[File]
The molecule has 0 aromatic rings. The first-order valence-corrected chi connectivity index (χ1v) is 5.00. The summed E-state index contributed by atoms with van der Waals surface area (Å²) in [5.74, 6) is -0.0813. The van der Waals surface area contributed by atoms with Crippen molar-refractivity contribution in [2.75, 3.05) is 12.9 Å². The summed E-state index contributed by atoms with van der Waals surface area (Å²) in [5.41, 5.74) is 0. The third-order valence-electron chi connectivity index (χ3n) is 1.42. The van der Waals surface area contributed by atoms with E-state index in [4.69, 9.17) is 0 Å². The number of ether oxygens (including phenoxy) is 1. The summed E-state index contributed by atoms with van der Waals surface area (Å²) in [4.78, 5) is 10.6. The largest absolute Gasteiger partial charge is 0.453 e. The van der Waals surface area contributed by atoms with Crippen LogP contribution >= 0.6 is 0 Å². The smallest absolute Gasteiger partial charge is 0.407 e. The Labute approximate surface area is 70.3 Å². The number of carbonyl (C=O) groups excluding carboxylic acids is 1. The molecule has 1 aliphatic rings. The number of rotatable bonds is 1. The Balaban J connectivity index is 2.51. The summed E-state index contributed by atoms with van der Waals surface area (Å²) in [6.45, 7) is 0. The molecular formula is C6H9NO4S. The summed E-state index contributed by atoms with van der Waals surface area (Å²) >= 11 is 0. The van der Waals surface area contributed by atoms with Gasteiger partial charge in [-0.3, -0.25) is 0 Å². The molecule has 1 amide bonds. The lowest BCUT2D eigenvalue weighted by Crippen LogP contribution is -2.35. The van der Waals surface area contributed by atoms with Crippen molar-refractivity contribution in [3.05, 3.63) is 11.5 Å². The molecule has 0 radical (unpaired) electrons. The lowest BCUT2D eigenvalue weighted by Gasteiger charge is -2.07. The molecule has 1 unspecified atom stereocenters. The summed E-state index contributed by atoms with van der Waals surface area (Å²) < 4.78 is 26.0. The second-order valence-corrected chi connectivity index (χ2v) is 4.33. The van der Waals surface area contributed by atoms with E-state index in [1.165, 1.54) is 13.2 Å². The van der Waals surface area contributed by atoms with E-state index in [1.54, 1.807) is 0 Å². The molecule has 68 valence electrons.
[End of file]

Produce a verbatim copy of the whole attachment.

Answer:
The molecule has 0 aromatic rings. The first-order valence-corrected chi connectivity index (χ1v) is 5.00. The summed E-state index contributed by atoms with van der Waals surface area (Å²) in [5.74, 6) is -0.0813. The van der Waals surface area contributed by atoms with Crippen molar-refractivity contribution in [2.75, 3.05) is 12.9 Å². The summed E-state index contributed by atoms with van der Waals surface area (Å²) in [5.41, 5.74) is 0. The third-order valence-electron chi connectivity index (χ3n) is 1.42. The van der Waals surface area contributed by atoms with E-state index in [4.69, 9.17) is 0 Å². The number of ether oxygens (including phenoxy) is 1. The summed E-state index contributed by atoms with van der Waals surface area (Å²) in [4.78, 5) is 10.6. The largest absolute Gasteiger partial charge is 0.453 e. The van der Waals surface area contributed by atoms with Crippen LogP contribution >= 0.6 is 0 Å². The smallest absolute Gasteiger partial charge is 0.407 e. The Labute approximate surface area is 70.3 Å². The number of carbonyl (C=O) groups excluding carboxylic acids is 1. The molecule has 1 aliphatic rings. The number of rotatable bonds is 1. The Balaban J connectivity index is 2.51. The summed E-state index contributed by atoms with van der Waals surface area (Å²) in [6.45, 7) is 0. The molecular formula is C6H9NO4S. The summed E-state index contributed by atoms with van der Waals surface area (Å²) >= 11 is 0. The van der Waals surface area contributed by atoms with Gasteiger partial charge in [-0.3, -0.25) is 0 Å². The molecule has 1 amide bonds. The lowest BCUT2D eigenvalue weighted by Crippen LogP contribution is -2.35. The van der Waals surface area contributed by atoms with Crippen molar-refractivity contribution in [3.05, 3.63) is 11.5 Å². The molecule has 0 radical (unpaired) electrons. The lowest BCUT2D eigenvalue weighted by Gasteiger charge is -2.07. The molecule has 1 unspecified atom stereocenters. The summed E-state index contributed by atoms with van der Waals surface area (Å²) < 4.78 is 26.0. The second-order valence-corrected chi connectivity index (χ2v) is 4.33. The van der Waals surface area contributed by atoms with E-state index in [1.165, 1.54) is 13.2 Å². The van der Waals surface area contributed by atoms with E-state index in [1.54, 1.807) is 0 Å². The molecule has 68 valence electrons.